A report that alleged the ad agency industry uses “pervasive” non-transparent business practices, such as taking secret rebates from media companies and not disclosing them to clients, rocked Madison Avenue on Tuesday.
The report, from the Association of National Advertisers (ANA) claimed its investigation found “evidence of a fundamental disconnect in the advertising industry regarding the basic nature of the advertiser-agency relationship.”
The ANA report did not name individuals or companies, but instead outlined some of the non-transparent practices the investigations firm it had commissioned to conduct the study, K2, had found during its eight-month probe into the sector.
Advertising agency holding groups that have responded to the report’s publication so far have denounced it as “insubstantive,” “inflammatory,” “unverifiable” and had the potential to “tarnish the entire industry”. (You can read all the agency holding group’s statements here.)
However, a former US ad agency worker, who is now a marketer at a US company told Business Insider they found the report “unsurprising” because they claim to have witnessed many of the activities outlined in the report first-hand.
Here is their full response to the ANA report. Our source asked to remain anonymous:
While some of today’s headlines called the ANA report “sensational,” “a bombshell,” or “unfair,” to me as a 15+ year veteran of the advertising industry, most of those spent in the agency world, this report was just “unsurprising.”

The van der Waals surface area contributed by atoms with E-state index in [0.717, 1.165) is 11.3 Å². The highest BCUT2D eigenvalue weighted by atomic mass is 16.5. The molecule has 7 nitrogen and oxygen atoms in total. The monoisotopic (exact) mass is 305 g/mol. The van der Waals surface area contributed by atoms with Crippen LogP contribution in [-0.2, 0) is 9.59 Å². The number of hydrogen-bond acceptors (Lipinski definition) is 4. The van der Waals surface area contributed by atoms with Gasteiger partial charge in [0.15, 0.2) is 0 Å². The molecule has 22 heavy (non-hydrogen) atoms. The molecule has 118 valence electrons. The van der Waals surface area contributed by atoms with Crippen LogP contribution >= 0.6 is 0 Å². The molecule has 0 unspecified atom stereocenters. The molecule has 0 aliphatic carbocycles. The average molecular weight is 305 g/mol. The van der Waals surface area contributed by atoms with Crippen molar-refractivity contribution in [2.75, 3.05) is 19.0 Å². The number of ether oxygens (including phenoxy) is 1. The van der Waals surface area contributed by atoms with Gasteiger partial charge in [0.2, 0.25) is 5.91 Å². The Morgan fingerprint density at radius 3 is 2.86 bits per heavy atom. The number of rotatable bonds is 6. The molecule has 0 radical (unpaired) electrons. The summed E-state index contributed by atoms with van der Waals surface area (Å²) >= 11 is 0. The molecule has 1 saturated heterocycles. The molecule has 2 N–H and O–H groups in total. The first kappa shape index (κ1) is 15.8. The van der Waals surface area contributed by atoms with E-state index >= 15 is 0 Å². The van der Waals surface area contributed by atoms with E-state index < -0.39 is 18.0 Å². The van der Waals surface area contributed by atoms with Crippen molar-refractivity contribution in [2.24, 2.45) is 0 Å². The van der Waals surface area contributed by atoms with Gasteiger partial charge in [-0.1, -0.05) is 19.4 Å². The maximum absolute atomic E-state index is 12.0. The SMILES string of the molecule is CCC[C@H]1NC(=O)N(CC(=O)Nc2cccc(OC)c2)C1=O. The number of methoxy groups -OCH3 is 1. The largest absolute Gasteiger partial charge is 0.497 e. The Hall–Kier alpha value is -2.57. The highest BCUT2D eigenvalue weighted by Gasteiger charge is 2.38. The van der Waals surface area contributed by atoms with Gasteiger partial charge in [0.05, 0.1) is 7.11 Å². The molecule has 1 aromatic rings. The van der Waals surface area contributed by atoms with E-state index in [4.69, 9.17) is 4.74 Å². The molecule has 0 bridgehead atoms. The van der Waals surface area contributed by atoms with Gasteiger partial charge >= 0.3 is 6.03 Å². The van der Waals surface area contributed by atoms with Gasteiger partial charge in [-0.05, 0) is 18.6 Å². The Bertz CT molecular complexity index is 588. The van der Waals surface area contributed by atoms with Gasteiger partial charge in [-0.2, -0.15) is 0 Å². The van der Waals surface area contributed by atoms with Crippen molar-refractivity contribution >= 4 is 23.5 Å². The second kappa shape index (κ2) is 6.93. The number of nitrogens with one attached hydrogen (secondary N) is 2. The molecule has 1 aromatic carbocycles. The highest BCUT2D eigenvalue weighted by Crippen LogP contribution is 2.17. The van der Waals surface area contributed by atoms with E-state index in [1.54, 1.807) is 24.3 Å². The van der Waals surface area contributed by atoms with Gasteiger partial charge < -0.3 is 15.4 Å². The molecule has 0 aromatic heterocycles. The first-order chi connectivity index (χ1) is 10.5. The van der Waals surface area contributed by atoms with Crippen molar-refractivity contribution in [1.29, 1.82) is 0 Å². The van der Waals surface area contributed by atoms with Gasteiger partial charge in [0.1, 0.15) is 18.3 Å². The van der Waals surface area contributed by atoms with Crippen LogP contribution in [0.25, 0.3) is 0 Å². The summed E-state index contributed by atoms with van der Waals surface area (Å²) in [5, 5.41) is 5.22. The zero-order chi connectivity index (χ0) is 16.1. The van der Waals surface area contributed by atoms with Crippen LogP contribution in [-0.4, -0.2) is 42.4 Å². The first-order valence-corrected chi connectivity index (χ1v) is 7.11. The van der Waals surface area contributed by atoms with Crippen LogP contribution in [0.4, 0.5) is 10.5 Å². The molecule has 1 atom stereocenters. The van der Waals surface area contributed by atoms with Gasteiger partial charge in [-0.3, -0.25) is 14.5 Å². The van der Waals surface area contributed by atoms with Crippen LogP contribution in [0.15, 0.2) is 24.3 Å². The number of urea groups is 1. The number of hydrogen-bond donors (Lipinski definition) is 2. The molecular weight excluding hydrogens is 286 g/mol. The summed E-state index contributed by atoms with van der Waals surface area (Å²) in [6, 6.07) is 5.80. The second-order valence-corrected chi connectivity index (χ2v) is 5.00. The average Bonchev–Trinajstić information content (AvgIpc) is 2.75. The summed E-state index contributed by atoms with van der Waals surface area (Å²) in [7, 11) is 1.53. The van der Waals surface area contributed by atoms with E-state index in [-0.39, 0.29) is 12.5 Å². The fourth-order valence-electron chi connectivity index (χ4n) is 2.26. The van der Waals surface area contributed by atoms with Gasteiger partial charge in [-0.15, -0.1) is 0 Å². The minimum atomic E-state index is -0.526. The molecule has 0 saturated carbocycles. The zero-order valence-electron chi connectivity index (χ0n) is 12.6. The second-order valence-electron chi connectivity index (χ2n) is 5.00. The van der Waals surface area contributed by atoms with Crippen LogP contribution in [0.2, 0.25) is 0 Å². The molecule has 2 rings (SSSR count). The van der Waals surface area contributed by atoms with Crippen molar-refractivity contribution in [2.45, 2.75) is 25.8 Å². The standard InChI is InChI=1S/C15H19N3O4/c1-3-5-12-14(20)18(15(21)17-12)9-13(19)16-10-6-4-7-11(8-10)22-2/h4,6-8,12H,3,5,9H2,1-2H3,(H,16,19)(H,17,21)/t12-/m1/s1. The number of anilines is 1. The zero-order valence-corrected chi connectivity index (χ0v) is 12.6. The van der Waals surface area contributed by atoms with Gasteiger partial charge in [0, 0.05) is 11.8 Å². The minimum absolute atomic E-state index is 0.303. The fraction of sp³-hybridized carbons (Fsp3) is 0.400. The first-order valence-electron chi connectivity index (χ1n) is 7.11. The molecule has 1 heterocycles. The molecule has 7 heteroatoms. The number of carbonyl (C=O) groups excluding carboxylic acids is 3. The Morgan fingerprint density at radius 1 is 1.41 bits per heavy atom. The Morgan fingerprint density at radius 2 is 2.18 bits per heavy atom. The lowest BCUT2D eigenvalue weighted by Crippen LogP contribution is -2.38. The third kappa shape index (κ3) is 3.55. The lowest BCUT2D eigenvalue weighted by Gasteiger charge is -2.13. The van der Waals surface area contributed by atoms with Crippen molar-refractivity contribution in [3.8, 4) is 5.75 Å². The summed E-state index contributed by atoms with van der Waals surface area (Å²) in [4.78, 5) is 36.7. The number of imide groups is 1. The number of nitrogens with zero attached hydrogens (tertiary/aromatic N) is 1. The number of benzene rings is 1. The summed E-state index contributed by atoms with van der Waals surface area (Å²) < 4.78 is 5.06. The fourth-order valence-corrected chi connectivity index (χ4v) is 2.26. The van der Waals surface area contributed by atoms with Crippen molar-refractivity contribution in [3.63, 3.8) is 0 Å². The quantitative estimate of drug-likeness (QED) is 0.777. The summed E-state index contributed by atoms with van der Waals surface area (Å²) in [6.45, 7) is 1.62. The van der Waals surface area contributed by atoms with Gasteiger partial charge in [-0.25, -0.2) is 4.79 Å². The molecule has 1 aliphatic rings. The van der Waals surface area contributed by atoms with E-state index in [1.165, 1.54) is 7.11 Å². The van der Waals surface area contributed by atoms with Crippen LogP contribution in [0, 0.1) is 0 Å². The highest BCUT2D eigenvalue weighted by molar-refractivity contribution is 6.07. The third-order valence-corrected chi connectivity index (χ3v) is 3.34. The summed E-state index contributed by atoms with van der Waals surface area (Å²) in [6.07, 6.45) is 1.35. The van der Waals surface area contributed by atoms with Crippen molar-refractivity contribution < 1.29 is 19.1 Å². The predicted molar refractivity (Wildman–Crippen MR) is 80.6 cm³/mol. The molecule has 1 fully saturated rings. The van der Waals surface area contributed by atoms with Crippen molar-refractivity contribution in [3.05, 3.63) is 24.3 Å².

That in itself is a sad statement.
I know these things happened because I saw them happen every day for years.
It’s interesting to hear the holding companies deny the claims, as I know that many of the things in the report aren’t “claims,” they’re true statements that I myself could have made (although I was not involved in any way with this report).
There are, after all, actual documents and contracts out there that outline these practices in writing!
The call for names and sources [as the ANA’s report did not identify any individuals or companies involved in this alleged non-transparent practice] is scary for everyone involved because we’re all just small players up against these huge, global holding companies.
Our careers and relationships could be at stake if we come forward publicly.
The most we can hope for is that there is now some insight into this widespread problem and that it opens up a much-needed dialogue between agencies and their clients.
It’s now up to all marketers to educate themselves on the prevalence of undisclosed mark-ups, hidden fees, kick backs, rebates, and transparency.
Talk to your agency partners, and perhaps even more important, talk to the media vendors yourself to make it clear that these practices are unacceptable.
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